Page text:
This week as I continued to explore new directions in the studio I found myself in need of a certain pair of eyes to cast their gaze over the latest works to emerge from this ongoing creative project about my father’s exile owing to fascist victory in the Spanish Civil War. One artist friend, and no other, could help me I felt with the sudden and vertiginous uncertainty which came over me on finding I’d pushed through to a different kind of abstraction where line and colour block begin to take a lead. This was not like me at all.
I suppose any move into new territory can produce dizzying sensations and a temporary loss of identity (as with the exiles themselves no doubt). Lacking a fluent grasp of culture and language an interpreter may be needed. Martin Olsson, himself an accomplished abstract painter, is one such expert in the field, employing his own rather wonderful brand of colour-field based minimalism to brilliant effect. I have long been an admirer of Martin’s work and as I sat alone in my studio amongst painted strangers, not to say strange paintings, I longed to have the studio next door to Olsson. So this blog is about some of the recent changes in my work but will also tell what happened when through the power of the internet Olsson miraculously appeared next door.
Previously, my work focused on an intense exploration of texture and atmosphere related to the internment camps of France in which the exiles found themselves in the Winter of 1939. But after the Exilio show at Wolfson College in January 2015, I began to depart from these gritty textures, and started focusing more on the arrival in England. And so began a definite move towards colour and even line, but the line was subtle and submerged through a working of cotton threads into the surfaces of my paintings. Yet in no time at all something entirely new came about and bold painted lines and blocks of colour sprang to the surface, joining the other elements to sharpen their narrative and visual thrust.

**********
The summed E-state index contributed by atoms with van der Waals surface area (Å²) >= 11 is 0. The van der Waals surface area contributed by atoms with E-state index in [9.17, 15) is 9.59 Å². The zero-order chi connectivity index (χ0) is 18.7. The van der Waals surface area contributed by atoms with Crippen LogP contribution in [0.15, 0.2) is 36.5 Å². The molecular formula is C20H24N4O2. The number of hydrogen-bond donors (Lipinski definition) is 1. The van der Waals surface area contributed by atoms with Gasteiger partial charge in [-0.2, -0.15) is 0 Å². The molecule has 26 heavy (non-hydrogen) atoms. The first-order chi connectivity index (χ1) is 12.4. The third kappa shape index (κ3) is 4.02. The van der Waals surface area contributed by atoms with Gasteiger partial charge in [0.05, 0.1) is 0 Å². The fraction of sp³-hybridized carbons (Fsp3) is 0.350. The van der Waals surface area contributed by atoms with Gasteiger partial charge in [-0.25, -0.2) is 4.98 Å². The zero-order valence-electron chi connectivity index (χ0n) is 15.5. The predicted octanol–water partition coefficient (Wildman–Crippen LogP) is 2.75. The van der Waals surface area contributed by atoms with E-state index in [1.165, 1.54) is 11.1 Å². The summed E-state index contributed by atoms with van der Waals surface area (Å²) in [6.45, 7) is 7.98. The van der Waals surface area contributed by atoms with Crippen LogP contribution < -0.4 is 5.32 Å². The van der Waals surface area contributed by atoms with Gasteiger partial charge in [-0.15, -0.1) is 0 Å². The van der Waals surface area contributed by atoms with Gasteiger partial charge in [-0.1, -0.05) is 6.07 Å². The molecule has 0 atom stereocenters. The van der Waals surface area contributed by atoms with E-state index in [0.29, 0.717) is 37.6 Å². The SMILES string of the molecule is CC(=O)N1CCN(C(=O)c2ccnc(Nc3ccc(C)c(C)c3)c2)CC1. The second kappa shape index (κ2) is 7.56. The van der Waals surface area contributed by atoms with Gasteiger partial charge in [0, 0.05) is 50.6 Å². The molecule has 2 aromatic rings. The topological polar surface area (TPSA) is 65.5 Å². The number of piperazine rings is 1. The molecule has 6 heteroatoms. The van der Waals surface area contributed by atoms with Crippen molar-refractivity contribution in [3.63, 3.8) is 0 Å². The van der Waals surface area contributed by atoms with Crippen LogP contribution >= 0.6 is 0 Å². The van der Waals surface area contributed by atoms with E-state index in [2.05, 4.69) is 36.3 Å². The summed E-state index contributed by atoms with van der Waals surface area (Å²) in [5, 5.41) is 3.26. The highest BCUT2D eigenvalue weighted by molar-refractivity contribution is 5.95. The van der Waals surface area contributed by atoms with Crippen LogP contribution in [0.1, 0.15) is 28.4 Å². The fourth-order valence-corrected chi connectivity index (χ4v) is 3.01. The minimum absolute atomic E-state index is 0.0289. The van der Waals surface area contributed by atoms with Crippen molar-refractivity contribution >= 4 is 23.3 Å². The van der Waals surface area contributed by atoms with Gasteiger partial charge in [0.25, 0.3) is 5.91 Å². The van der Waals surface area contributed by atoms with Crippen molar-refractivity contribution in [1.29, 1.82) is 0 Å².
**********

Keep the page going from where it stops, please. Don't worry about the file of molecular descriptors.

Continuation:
Looking back I see that the earlier Exilio works wander most aptly in the wilderness. They are all meandering looping threads, crusty earth, squally seas and dense fogs. No doubt I’ll find myself there again in time as this is a particular landscape of exile – thick with inchoate emotion, and the peril of uncertain footholds on foreign and shifting soil. These lost landscapes as I called them are all imagination and longing – vanished spaces conjured through touch and at one remove with an increasing sense of distance and dislocation.
So what’s with the new stuff? Martin has been extremely generous with his time and his comments and I’m both delighted and intrigued by the notion that as creatives being online means we can reach one another so easily to discuss work and exchange ideas. I was so impressed with Martin’s easy and ready fluency in reading this work that I asked him if I could share it here. Sit back and enjoy a most interesting interpretation from my trusty guide in colour block and line. Bear in mind that this commentary was delivered at great speed via FaceBook private messaging and that I have omitted my exclamatory rejoinders which here would only gum up the works.
“This, to my eyes is going down a very good line for you, Sonia. This is distinct, yet abstract, military, yet progressive, non-figurative, yet with “wear” added (rather than “atmosphere”) and sits very well with your specific link to the Spanish Civil war. Also, Brown is such an evocative colour when dealing with History! It’s also the colour of coagulated blood. These pictures look indeed like they’ve been travelling for as long as your own narrative…Worn uniform emblems, yet “patterny” and thusly feminine…I get associations of the fabric strips that undoubtedly would have held together numerous knapsacks in the Thalmann batallion…Plus, crossing lines, aka horizontal AND verticals may denote so much traversing nature/people or indeed good/evil or indeed now/then or home/away, you get my drift, I’m sure. You will have, like I did in my youth, been poring over historical photographs from the era in question. You have the advantage of working with a tremendously stark and pervasive narrative, of course, Sonia, and you dare working with politics. Underplaying and controlling your passions in this abstracted manner is, however, very attractive to me, as your force in the ideas seems to increase, rather, from this approach. You have engineered the new layers to be torn and thusly exposing the past, and considering the nature of upheaval your past & present converses through, this seems absolutely appropriate here.”
Who could ask for more? Faster than a pizza, this analytical feast was delivered within minutes, nourishing and sustaining and replete with associative gems I can continue to examine over time. The power of social media to connect us is impressive, but the power of the artist to decipher a specific visual language is even more so. My huge thanks to Martin for lending his eyes and a vast and ready knowledge so willingly.
I’m both excited and daunted by the new ground I walk on in this quest to translate an experience of exile and to disseminate it’s effects in visual forms. My project somehow provide a passport to experimentation and while my subject is often immensely challenging, I’m also enjoying this exploration of visual geography. In the company of artists like Martin Olsson it just keeps getting better.
You can find the brilliant Martin Olsson through the following links and on Twitter @martinolsson7